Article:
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Renting a mower or other solutions

Discussion in 'Lawn Mowing' started by Remsen1, Feb 20, 2006.

  1. Remsen1

    Remsen1 LawnSite Bronze Member
    Posts: 1,020

    I've been invited to bid on a property that is much larger than my target clientelle. I know the manager quite well, he said they aren't happy with the current lawn company. My friend is also in charge of collecting the bids evaluating the operations and giving his recommendation to the higher ups, and they almost always follow his recommendation. It sounds like a good situation cause their bidding system works on a bell curve so the highest and the lowest bids are thrown in the garbage, also you can only bid if your invited and he's required to obtain at least 3 bids. Basically this leaves the bids that are submitted at a reasonable price. Then as long as they are satisfied with your work it will be yours for as long as you want it (it took the other company 2 full years of being unreliable and unpredictible and multiple chances before they put this up to re-bid. The only reason I mention all this is to paint a picture that I will be compensated fairly for this work and there will be little to no PITA factor. Now on to my question...

    My operation currently is not equipped to service an account of this size, but it is definately something that I would like to grow into. The opportunity comes at a time when I don't have the capital in cash or credit to ramp up for this in time for mowing season.

    I'm sure many of you have encountered this while growning your businesses and was wondering if you have any suggestions.

    I'm going to need at least one more 61" and a bigger trailer (minimum), and it would be nice to have another trimmer and another backpack. The aquisition of this client alone would not only support the cost of operations but also the cost of adding this equipment, salary and profit.

    Here are some options that I have thought of for the short term until I can make the necessary purchases:

    1.) Rent another mower and a bigger trailer.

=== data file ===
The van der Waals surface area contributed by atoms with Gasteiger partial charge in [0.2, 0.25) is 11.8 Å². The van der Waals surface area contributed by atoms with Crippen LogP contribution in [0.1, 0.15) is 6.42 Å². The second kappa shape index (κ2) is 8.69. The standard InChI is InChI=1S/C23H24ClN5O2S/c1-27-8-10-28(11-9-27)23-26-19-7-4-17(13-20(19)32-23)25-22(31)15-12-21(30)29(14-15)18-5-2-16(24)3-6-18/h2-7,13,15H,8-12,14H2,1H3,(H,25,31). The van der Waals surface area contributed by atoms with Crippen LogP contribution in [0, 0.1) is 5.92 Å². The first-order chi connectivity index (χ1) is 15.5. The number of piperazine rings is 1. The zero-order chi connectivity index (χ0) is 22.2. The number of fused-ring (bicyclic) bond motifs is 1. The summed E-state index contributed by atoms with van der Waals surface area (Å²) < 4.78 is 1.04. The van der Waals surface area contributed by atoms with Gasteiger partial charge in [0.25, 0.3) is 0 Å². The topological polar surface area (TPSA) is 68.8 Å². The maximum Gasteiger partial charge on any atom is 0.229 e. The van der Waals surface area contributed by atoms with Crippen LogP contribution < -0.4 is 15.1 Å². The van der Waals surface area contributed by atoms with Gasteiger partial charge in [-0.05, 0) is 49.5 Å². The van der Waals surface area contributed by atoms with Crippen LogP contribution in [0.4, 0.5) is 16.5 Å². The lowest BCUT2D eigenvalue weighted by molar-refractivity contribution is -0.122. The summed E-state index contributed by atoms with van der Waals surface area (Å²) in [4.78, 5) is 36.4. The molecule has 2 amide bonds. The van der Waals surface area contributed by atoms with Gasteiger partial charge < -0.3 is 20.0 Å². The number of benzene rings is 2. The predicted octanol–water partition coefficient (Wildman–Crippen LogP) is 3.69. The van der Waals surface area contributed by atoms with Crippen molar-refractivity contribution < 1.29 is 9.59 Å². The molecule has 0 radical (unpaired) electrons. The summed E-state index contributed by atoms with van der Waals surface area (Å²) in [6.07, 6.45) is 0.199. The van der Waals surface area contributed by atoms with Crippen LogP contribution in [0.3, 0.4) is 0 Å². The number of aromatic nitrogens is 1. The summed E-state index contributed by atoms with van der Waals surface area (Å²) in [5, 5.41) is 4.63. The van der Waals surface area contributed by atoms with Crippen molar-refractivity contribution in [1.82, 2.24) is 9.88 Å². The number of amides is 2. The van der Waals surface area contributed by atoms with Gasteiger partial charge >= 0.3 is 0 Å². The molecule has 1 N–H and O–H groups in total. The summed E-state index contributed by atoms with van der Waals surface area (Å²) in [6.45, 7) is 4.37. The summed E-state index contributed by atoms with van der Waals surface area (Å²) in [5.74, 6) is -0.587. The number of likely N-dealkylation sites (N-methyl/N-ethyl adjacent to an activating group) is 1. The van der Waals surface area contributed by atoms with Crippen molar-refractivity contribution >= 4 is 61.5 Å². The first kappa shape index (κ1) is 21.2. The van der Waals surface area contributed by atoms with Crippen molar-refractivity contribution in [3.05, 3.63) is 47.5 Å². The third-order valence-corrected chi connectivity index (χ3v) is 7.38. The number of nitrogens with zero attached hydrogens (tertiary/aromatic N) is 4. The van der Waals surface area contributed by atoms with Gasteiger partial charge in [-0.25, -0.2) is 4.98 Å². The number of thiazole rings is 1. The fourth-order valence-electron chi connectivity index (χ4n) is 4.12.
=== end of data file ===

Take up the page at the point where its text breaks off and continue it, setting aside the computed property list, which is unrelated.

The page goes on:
2.) Ask another LCO that I am friends with to work at an hourly rate.
    3.) Submit a price for the whole year and ask for payment in 1/3'rds, one third before the season starts, I'd be able to purchase the equipment and run my operations on this, but with no profit.

    Some of you guys have been through this growth, what got you through it?
  2. cush

    cush LawnSite Senior Member
    Posts: 352

    Looks like you have been in business a while and if you don't have the capital to buy the new equipment you probably wont have enough to profit on this account. The thing is if you buy a new larger mower you need to keep it in the field at least 3 days a week for it to make you money. Sometimes bigger is not always better.
  3. Remsen1

    Remsen1 LawnSite Bronze Member
    Posts: 1,020

    I appreciate the reply. And here is some more information. My business supports itself very well (and then some) but the last couple years it has been my personal/family expenses that have put me in a situation where I do not have the capital on hand for the equipment that I need. This account will be very profitable, if I win the bid. If I loose the bid then I won't have to worry. I will not win it and have it be unprofitable (is that a word?), my bid will have plenty over and above my expenses. This account will require 2 61"s for 8-14 hours per week.

    Before my post gets side tracked (cause I'm not asking for advice on bidding correctly, or making sure I make a profit, i can handle that)....

    I'm asking what kind of creative measures have other LCOs taken to obtain equipment resources during a growth transition?
  4. rodfather

    rodfather LawnSite Fanatic
    Posts: 9,501

    The first thing I would do is figure out how many mowings and at what price to get some feel for a total. Then I would figure in maybe the chance for additional revenue (yes, I know it isn't using the mower) in terms of fert, aerting, mulch, etc.